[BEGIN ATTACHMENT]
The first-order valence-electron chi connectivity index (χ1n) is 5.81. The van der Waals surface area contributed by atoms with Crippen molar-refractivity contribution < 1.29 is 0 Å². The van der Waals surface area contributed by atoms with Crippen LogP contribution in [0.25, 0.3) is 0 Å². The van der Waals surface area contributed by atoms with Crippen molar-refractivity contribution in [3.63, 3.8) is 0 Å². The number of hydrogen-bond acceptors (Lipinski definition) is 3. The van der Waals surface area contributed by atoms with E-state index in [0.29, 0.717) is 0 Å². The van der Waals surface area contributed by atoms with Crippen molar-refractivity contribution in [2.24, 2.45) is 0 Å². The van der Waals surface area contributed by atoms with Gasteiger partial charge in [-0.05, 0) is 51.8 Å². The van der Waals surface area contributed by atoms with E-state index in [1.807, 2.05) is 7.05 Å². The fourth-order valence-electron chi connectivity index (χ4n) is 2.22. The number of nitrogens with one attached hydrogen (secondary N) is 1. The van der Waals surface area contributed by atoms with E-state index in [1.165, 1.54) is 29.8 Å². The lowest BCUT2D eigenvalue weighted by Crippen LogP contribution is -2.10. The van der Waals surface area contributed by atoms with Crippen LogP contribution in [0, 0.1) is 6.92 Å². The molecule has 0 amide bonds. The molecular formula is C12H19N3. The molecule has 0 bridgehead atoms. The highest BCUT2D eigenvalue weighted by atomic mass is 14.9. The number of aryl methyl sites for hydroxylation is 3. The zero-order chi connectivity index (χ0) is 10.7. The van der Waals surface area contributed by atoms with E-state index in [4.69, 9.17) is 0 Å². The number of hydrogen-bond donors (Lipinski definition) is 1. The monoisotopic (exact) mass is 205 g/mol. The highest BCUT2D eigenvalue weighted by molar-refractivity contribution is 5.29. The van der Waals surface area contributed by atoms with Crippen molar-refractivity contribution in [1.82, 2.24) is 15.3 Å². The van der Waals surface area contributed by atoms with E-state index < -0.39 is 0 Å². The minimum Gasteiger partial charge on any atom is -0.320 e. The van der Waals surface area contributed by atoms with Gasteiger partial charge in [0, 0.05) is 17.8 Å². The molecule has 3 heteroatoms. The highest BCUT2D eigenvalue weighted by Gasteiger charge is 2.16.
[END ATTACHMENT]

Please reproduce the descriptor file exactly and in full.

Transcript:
The first-order valence-electron chi connectivity index (χ1n) is 5.81. The van der Waals surface area contributed by atoms with Crippen molar-refractivity contribution < 1.29 is 0 Å². The van der Waals surface area contributed by atoms with Crippen LogP contribution in [0.25, 0.3) is 0 Å². The van der Waals surface area contributed by atoms with Crippen molar-refractivity contribution in [3.63, 3.8) is 0 Å². The number of hydrogen-bond acceptors (Lipinski definition) is 3. The van der Waals surface area contributed by atoms with E-state index in [0.29, 0.717) is 0 Å². The van der Waals surface area contributed by atoms with Crippen molar-refractivity contribution in [2.24, 2.45) is 0 Å². The van der Waals surface area contributed by atoms with Gasteiger partial charge in [-0.05, 0) is 51.8 Å². The van der Waals surface area contributed by atoms with E-state index in [1.807, 2.05) is 7.05 Å². The fourth-order valence-electron chi connectivity index (χ4n) is 2.22. The number of nitrogens with one attached hydrogen (secondary N) is 1. The van der Waals surface area contributed by atoms with E-state index in [1.165, 1.54) is 29.8 Å². The lowest BCUT2D eigenvalue weighted by Crippen LogP contribution is -2.10. The van der Waals surface area contributed by atoms with Crippen LogP contribution in [0, 0.1) is 6.92 Å². The molecule has 0 amide bonds. The molecular formula is C12H19N3. The molecule has 0 bridgehead atoms. The highest BCUT2D eigenvalue weighted by atomic mass is 14.9. The number of aryl methyl sites for hydroxylation is 3. The zero-order chi connectivity index (χ0) is 10.7. The van der Waals surface area contributed by atoms with E-state index in [4.69, 9.17) is 0 Å². The number of hydrogen-bond donors (Lipinski definition) is 1. The monoisotopic (exact) mass is 205 g/mol. The highest BCUT2D eigenvalue weighted by molar-refractivity contribution is 5.29. The van der Waals surface area contributed by atoms with Crippen molar-refractivity contribution in [1.82, 2.24) is 15.3 Å². The van der Waals surface area contributed by atoms with E-state index < -0.39 is 0 Å². The minimum Gasteiger partial charge on any atom is -0.320 e. The van der Waals surface area contributed by atoms with Gasteiger partial charge in [0, 0.05) is 17.8 Å². The molecule has 3 heteroatoms. The highest BCUT2D eigenvalue weighted by Gasteiger charge is 2.16.